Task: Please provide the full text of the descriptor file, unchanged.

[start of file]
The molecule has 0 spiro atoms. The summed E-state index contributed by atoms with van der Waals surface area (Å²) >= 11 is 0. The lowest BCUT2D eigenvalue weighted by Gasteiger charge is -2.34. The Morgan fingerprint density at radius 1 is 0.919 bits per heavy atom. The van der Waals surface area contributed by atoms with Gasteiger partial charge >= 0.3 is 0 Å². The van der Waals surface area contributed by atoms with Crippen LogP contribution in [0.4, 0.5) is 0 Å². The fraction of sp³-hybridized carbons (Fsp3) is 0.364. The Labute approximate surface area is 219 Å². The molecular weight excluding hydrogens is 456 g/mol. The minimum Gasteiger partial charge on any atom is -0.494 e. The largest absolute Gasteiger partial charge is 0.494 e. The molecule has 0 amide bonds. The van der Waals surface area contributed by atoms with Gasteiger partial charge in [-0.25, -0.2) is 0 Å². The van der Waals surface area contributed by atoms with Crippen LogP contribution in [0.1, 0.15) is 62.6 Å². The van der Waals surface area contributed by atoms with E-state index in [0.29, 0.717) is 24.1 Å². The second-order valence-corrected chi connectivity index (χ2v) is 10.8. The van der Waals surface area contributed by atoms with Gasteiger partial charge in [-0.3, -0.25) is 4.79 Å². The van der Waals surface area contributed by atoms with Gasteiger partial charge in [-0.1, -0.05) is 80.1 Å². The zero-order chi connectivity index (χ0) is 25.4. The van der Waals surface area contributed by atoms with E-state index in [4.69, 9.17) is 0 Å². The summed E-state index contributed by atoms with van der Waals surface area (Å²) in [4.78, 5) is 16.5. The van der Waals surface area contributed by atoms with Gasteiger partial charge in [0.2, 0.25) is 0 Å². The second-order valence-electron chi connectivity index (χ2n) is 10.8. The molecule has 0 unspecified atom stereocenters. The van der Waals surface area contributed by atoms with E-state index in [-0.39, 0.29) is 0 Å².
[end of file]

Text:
The molecule has 0 spiro atoms. The summed E-state index contributed by atoms with van der Waals surface area (Å²) >= 11 is 0. The lowest BCUT2D eigenvalue weighted by Gasteiger charge is -2.34. The Morgan fingerprint density at radius 1 is 0.919 bits per heavy atom. The van der Waals surface area contributed by atoms with Gasteiger partial charge >= 0.3 is 0 Å². The van der Waals surface area contributed by atoms with Crippen LogP contribution in [0.4, 0.5) is 0 Å². The fraction of sp³-hybridized carbons (Fsp3) is 0.364. The Labute approximate surface area is 219 Å². The molecular weight excluding hydrogens is 456 g/mol. The minimum Gasteiger partial charge on any atom is -0.494 e. The largest absolute Gasteiger partial charge is 0.494 e. The molecule has 0 amide bonds. The van der Waals surface area contributed by atoms with Gasteiger partial charge in [-0.25, -0.2) is 0 Å². The van der Waals surface area contributed by atoms with Crippen LogP contribution in [0.1, 0.15) is 62.6 Å². The van der Waals surface area contributed by atoms with E-state index in [0.29, 0.717) is 24.1 Å². The second-order valence-corrected chi connectivity index (χ2v) is 10.8. The van der Waals surface area contributed by atoms with Gasteiger partial charge in [-0.3, -0.25) is 4.79 Å². The van der Waals surface area contributed by atoms with Gasteiger partial charge in [-0.1, -0.05) is 80.1 Å². The zero-order chi connectivity index (χ0) is 25.4. The van der Waals surface area contributed by atoms with E-state index in [4.69, 9.17) is 0 Å². The summed E-state index contributed by atoms with van der Waals surface area (Å²) in [4.78, 5) is 16.5. The van der Waals surface area contributed by atoms with Gasteiger partial charge in [0.2, 0.25) is 0 Å². The second-order valence-electron chi connectivity index (χ2n) is 10.8. The molecule has 0 unspecified atom stereocenters. The van der Waals surface area contributed by atoms with E-state index in [-0.39, 0.29) is 0 Å².